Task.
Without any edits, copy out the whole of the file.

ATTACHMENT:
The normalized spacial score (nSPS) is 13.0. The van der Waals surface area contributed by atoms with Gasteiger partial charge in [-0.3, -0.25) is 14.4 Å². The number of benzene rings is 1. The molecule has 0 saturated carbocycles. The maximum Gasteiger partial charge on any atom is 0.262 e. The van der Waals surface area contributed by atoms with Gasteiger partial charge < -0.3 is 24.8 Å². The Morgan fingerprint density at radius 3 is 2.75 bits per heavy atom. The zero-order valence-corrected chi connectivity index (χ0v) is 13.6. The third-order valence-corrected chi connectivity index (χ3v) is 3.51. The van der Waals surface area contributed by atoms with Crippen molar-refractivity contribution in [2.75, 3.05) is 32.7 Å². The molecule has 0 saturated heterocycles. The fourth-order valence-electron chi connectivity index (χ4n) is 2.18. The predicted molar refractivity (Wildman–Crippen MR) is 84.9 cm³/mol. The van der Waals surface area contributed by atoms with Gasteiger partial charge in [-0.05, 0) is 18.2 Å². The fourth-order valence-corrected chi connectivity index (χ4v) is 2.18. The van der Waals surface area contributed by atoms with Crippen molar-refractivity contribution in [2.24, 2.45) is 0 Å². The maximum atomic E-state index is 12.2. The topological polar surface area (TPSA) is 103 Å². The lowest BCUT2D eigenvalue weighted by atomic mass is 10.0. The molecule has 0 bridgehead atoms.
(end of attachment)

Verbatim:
The normalized spacial score (nSPS) is 13.0. The van der Waals surface area contributed by atoms with Gasteiger partial charge in [-0.3, -0.25) is 14.4 Å². The number of benzene rings is 1. The molecule has 0 saturated carbocycles. The maximum Gasteiger partial charge on any atom is 0.262 e. The van der Waals surface area contributed by atoms with Gasteiger partial charge < -0.3 is 24.8 Å². The Morgan fingerprint density at radius 3 is 2.75 bits per heavy atom. The zero-order valence-corrected chi connectivity index (χ0v) is 13.6. The third-order valence-corrected chi connectivity index (χ3v) is 3.51. The van der Waals surface area contributed by atoms with Crippen molar-refractivity contribution in [2.75, 3.05) is 32.7 Å². The molecule has 0 saturated heterocycles. The fourth-order valence-electron chi connectivity index (χ4n) is 2.18. The predicted molar refractivity (Wildman–Crippen MR) is 84.9 cm³/mol. The van der Waals surface area contributed by atoms with Gasteiger partial charge in [-0.05, 0) is 18.2 Å². The fourth-order valence-corrected chi connectivity index (χ4v) is 2.18. The van der Waals surface area contributed by atoms with Crippen molar-refractivity contribution in [2.24, 2.45) is 0 Å². The maximum atomic E-state index is 12.2. The topological polar surface area (TPSA) is 103 Å². The lowest BCUT2D eigenvalue weighted by atomic mass is 10.0. The molecule has 0 bridgehead atoms.